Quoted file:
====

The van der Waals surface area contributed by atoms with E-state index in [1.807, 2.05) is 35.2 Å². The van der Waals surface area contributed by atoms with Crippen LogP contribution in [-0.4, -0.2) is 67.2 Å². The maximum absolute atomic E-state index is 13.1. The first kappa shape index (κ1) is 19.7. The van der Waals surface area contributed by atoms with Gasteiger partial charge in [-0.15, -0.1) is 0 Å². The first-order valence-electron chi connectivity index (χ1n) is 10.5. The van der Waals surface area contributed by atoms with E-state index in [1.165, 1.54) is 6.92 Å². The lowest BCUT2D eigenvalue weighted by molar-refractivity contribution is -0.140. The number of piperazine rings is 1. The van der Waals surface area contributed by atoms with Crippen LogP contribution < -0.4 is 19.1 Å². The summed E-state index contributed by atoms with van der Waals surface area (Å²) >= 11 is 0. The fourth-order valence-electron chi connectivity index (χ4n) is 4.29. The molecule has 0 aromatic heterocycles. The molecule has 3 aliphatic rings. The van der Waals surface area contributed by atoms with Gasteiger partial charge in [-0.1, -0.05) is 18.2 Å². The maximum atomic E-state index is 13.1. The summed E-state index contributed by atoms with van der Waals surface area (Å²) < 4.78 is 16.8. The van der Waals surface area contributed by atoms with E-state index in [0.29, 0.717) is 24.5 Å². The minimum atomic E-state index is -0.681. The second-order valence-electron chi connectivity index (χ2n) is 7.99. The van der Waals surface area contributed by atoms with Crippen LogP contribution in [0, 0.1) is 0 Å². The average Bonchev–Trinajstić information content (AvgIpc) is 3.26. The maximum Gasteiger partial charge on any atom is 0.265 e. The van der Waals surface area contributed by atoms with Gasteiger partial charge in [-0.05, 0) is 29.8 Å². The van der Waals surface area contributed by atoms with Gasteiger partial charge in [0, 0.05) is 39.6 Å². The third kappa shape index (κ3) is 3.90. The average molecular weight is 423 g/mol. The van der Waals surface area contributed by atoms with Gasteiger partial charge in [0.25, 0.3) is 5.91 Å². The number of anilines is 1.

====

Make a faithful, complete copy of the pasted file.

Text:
The van der Waals surface area contributed by atoms with E-state index in [1.807, 2.05) is 35.2 Å². The van der Waals surface area contributed by atoms with Crippen LogP contribution in [-0.4, -0.2) is 67.2 Å². The maximum absolute atomic E-state index is 13.1. The first kappa shape index (κ1) is 19.7. The van der Waals surface area contributed by atoms with Gasteiger partial charge in [-0.15, -0.1) is 0 Å². The first-order valence-electron chi connectivity index (χ1n) is 10.5. The van der Waals surface area contributed by atoms with E-state index in [1.165, 1.54) is 6.92 Å². The lowest BCUT2D eigenvalue weighted by molar-refractivity contribution is -0.140. The number of piperazine rings is 1. The van der Waals surface area contributed by atoms with Crippen LogP contribution < -0.4 is 19.1 Å². The summed E-state index contributed by atoms with van der Waals surface area (Å²) >= 11 is 0. The fourth-order valence-electron chi connectivity index (χ4n) is 4.29. The molecule has 0 aromatic heterocycles. The molecule has 3 aliphatic rings. The van der Waals surface area contributed by atoms with Gasteiger partial charge in [-0.1, -0.05) is 18.2 Å². The maximum atomic E-state index is 13.1. The summed E-state index contributed by atoms with van der Waals surface area (Å²) < 4.78 is 16.8. The van der Waals surface area contributed by atoms with E-state index in [0.29, 0.717) is 24.5 Å². The minimum atomic E-state index is -0.681. The second-order valence-electron chi connectivity index (χ2n) is 7.99. The van der Waals surface area contributed by atoms with Crippen LogP contribution in [0, 0.1) is 0 Å². The average Bonchev–Trinajstić information content (AvgIpc) is 3.26. The maximum Gasteiger partial charge on any atom is 0.265 e. The van der Waals surface area contributed by atoms with Gasteiger partial charge in [-0.05, 0) is 29.8 Å². The van der Waals surface area contributed by atoms with Gasteiger partial charge in [0, 0.05) is 39.6 Å². The third kappa shape index (κ3) is 3.90. The average molecular weight is 423 g/mol. The van der Waals surface area contributed by atoms with Gasteiger partial charge in [0.25, 0.3) is 5.91 Å². The number of anilines is 1.